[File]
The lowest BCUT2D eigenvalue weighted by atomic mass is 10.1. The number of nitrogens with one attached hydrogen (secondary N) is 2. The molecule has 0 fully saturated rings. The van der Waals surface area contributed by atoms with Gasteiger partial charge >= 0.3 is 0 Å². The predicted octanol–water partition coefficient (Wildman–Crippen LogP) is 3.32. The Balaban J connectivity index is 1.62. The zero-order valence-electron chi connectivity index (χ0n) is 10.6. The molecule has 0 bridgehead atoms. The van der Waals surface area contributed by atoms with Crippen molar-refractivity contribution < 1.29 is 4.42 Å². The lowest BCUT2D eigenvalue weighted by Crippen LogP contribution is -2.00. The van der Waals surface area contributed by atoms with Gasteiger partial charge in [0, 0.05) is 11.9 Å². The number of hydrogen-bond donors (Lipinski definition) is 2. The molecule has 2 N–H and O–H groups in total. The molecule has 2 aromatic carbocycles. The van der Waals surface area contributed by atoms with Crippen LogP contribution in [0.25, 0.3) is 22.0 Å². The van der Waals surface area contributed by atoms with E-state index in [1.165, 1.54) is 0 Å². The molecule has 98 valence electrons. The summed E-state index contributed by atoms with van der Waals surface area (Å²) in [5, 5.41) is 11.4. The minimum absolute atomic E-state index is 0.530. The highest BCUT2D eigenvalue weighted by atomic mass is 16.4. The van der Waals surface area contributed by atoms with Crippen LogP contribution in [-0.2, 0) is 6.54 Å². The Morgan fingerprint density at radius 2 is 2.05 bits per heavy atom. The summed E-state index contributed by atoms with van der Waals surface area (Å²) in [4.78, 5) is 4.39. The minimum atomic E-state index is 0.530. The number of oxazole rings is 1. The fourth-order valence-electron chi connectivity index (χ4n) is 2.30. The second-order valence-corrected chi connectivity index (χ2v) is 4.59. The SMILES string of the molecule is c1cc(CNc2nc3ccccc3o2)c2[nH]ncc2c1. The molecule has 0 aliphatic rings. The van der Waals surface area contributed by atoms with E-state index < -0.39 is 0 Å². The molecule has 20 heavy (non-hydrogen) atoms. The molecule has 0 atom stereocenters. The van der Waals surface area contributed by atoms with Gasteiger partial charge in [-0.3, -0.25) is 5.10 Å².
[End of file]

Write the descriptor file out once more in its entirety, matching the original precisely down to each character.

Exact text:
The lowest BCUT2D eigenvalue weighted by atomic mass is 10.1. The number of nitrogens with one attached hydrogen (secondary N) is 2. The molecule has 0 fully saturated rings. The van der Waals surface area contributed by atoms with Gasteiger partial charge >= 0.3 is 0 Å². The predicted octanol–water partition coefficient (Wildman–Crippen LogP) is 3.32. The Balaban J connectivity index is 1.62. The zero-order valence-electron chi connectivity index (χ0n) is 10.6. The molecule has 0 bridgehead atoms. The van der Waals surface area contributed by atoms with Crippen molar-refractivity contribution < 1.29 is 4.42 Å². The lowest BCUT2D eigenvalue weighted by Crippen LogP contribution is -2.00. The van der Waals surface area contributed by atoms with Gasteiger partial charge in [0, 0.05) is 11.9 Å². The number of hydrogen-bond donors (Lipinski definition) is 2. The molecule has 2 N–H and O–H groups in total. The molecule has 2 aromatic carbocycles. The van der Waals surface area contributed by atoms with Crippen LogP contribution in [0.25, 0.3) is 22.0 Å². The van der Waals surface area contributed by atoms with E-state index in [1.165, 1.54) is 0 Å². The molecule has 98 valence electrons. The summed E-state index contributed by atoms with van der Waals surface area (Å²) in [5, 5.41) is 11.4. The minimum absolute atomic E-state index is 0.530. The highest BCUT2D eigenvalue weighted by atomic mass is 16.4. The van der Waals surface area contributed by atoms with Crippen LogP contribution in [-0.2, 0) is 6.54 Å². The Morgan fingerprint density at radius 2 is 2.05 bits per heavy atom. The summed E-state index contributed by atoms with van der Waals surface area (Å²) in [4.78, 5) is 4.39. The minimum atomic E-state index is 0.530. The number of oxazole rings is 1. The fourth-order valence-electron chi connectivity index (χ4n) is 2.30. The second-order valence-corrected chi connectivity index (χ2v) is 4.59. The SMILES string of the molecule is c1cc(CNc2nc3ccccc3o2)c2[nH]ncc2c1. The molecule has 0 aliphatic rings. The van der Waals surface area contributed by atoms with E-state index < -0.39 is 0 Å². The molecule has 20 heavy (non-hydrogen) atoms. The molecule has 0 atom stereocenters. The van der Waals surface area contributed by atoms with Gasteiger partial charge in [-0.3, -0.25) is 5.10 Å².